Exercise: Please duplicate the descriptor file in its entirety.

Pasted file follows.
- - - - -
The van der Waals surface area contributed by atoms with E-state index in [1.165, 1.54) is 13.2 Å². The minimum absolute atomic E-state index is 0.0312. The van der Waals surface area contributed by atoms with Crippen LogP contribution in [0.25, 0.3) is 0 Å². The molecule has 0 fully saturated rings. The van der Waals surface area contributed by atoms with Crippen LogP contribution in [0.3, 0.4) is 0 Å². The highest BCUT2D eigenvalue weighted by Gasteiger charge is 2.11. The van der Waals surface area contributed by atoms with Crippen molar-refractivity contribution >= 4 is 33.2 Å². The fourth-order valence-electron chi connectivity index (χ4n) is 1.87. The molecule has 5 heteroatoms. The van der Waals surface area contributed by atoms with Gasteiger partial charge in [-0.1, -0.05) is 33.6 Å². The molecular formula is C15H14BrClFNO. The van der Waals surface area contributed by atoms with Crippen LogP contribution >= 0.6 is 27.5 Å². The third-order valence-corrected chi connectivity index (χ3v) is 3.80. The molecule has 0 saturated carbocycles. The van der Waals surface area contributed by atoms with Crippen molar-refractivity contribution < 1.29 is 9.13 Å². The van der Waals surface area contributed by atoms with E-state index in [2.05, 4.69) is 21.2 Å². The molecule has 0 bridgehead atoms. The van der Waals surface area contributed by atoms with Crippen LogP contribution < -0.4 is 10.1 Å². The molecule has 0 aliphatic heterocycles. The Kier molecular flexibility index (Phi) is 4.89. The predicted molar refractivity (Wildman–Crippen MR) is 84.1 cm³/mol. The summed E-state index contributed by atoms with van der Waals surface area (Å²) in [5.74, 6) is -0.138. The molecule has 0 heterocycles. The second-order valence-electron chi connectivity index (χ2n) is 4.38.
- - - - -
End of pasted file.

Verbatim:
The van der Waals surface area contributed by atoms with E-state index in [1.165, 1.54) is 13.2 Å². The minimum absolute atomic E-state index is 0.0312. The van der Waals surface area contributed by atoms with Crippen LogP contribution in [0.25, 0.3) is 0 Å². The molecule has 0 fully saturated rings. The van der Waals surface area contributed by atoms with Crippen LogP contribution in [0.3, 0.4) is 0 Å². The highest BCUT2D eigenvalue weighted by Gasteiger charge is 2.11. The van der Waals surface area contributed by atoms with Crippen molar-refractivity contribution >= 4 is 33.2 Å². The fourth-order valence-electron chi connectivity index (χ4n) is 1.87. The molecule has 5 heteroatoms. The van der Waals surface area contributed by atoms with Gasteiger partial charge in [-0.1, -0.05) is 33.6 Å². The molecular formula is C15H14BrClFNO. The van der Waals surface area contributed by atoms with Crippen LogP contribution >= 0.6 is 27.5 Å². The third-order valence-corrected chi connectivity index (χ3v) is 3.80. The molecule has 0 saturated carbocycles. The van der Waals surface area contributed by atoms with Crippen molar-refractivity contribution < 1.29 is 9.13 Å². The van der Waals surface area contributed by atoms with E-state index in [2.05, 4.69) is 21.2 Å². The molecule has 0 bridgehead atoms. The van der Waals surface area contributed by atoms with Crippen LogP contribution < -0.4 is 10.1 Å². The molecule has 0 aliphatic heterocycles. The Kier molecular flexibility index (Phi) is 4.89. The predicted molar refractivity (Wildman–Crippen MR) is 84.1 cm³/mol. The summed E-state index contributed by atoms with van der Waals surface area (Å²) in [5.74, 6) is -0.138. The molecule has 0 heterocycles. The second-order valence-electron chi connectivity index (χ2n) is 4.38.